The Telegraph
Since 1st March, 1999
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Cholbe na, cholbe na follow CM around
- Buddha does some plain-speaking again but business waits for results

Calcutta, Sept. 26:Cholbe na, cholbe na” will become “cholbe, cholbe” some day — Buddhadeb Bhattacharjee is hoping.

If wishes were horses, that day will certainly come, but until then the chief minister will have to hear every time he meets businessmen — used to doing their business in “will do, will do” states — what he is doing to change the negative perception about Bengal.

As Mumbai’s Adi Godrej did today at a gathering of businessmen for the national council meeting of the Confederation of Indian Industry.

“Mumbai was back on its feet a day after the blasts, but why was everything shut in Calcutta that day'” Godrej asked.

Although it should not surprise if Calcutta observed a bandh in protest against the blasts in Mumbai, the strike on August 26 was called by transport operators, bringing the city to a standstill. Five days before that there was a Bengal bandh.

The chief minister admitted to industry leaders that these continuous references to bandhs give him a “real headache” and that he wanted to hear the slogan in Bengal change from “cholbe na, cholbe na” to “cholbe, cholbe”.

Applause followed, expectedly, and the chief minister later was showered with praise for his honesty and plain-speaking. But this plain-speaking is beginning to sound like a broken record as it is played out every time he faces this uncomfortable question since nothing has changed at the ground level and he has been in power for over two years.

Today, for instance, while a galaxy of businessmen from across the country had descended on Calcutta for the CII meet, four rallies hit the streets — all with police permission. That’s why it is difficult to believe in a “will do, will do” day. The police thought nothing of giving permission only two days since a Calcutta High Court judge served them a contempt notice after getting held up by a rally.

Could rallies not have been stopped for only a day because they only add to the historical discomfiture of the chief minister' A top police officer replied: “The CII did not inform us that its leaders were meeting in the city today.”

How could the police not have known since the chief minister was attending the programme' The officer said his force had ensured a “free way for Bhattacharjee”.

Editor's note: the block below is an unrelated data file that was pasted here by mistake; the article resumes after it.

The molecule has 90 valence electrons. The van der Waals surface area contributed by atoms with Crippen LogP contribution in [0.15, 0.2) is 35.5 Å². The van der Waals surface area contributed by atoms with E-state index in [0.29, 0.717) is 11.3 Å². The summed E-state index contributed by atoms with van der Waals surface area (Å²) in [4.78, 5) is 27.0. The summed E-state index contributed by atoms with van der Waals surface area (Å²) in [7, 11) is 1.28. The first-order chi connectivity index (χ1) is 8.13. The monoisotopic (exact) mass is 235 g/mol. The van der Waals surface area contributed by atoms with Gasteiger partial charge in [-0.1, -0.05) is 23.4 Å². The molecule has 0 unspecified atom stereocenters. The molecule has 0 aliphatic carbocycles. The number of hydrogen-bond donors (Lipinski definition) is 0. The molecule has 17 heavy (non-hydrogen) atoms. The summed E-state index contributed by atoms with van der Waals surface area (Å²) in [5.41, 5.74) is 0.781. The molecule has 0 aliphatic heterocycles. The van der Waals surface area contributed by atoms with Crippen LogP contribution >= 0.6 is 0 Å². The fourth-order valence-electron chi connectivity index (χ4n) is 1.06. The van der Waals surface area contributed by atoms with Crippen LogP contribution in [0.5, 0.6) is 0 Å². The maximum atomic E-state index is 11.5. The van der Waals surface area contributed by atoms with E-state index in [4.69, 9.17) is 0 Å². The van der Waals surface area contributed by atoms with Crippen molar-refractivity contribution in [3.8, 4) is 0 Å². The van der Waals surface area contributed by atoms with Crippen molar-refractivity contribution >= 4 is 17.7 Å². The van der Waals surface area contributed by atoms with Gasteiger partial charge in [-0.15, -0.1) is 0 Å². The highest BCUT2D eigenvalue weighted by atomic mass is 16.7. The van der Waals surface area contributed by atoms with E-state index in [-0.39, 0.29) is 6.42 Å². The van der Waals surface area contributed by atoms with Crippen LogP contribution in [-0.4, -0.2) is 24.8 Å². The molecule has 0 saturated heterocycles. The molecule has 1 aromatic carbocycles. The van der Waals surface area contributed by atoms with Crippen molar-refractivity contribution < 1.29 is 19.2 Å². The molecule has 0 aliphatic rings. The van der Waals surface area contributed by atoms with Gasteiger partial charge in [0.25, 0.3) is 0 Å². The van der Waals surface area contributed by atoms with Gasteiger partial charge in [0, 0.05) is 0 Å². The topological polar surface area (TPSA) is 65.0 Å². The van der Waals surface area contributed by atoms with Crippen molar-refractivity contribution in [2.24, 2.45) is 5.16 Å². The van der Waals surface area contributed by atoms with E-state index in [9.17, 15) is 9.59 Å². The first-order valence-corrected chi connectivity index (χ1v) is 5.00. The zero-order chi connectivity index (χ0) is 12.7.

This police force answers to Bhattacharjee and this is how responsive it is to issues that cause him embarrassment.

Bhattacharjee was saved the blushes because the rallies were not that big today. But embarrassment there was. After the free flow of praise from Anand Mahindra, the dapper president of the CII, by way of “you represent the best of the breed” and “you are setting an example in leadership”, the teasers came.

Godrej quizzed him about bandhs. David Friedman of Ford India asked: “The states are competing to attract investments. While other states are trying to market a positive perception among investors, you have a negative perception problem. What steps are you taking to reverse the negative perception'”

Bhattacharjee attributed the perception problem to the “historical legacy” and private capital’s “unjustified” fear of Left rule. “During a discussion with (former) US ambassador Robert Blackwill, I asked him if US companies can invest in China, what’s their fear in Bengal' We won’t nationalise industries here.”

It is not known if Blackwill told him that strikes are unknown in China.

“I am trying my best to erase the negative perception, but it can’t happen overnight. It will take some time,” said Bhattacharjee.

Industry recognises that. “No one needs to tell him about the problems in the state as he himself admits. It seems he is trying, but you can’t expect perceptions to change overnight,” said Godrej.

Businessmen are polite. But, as bandhs and rallies continue, they may well start asking themselves — how long is overnight: two years, three years, four years…'

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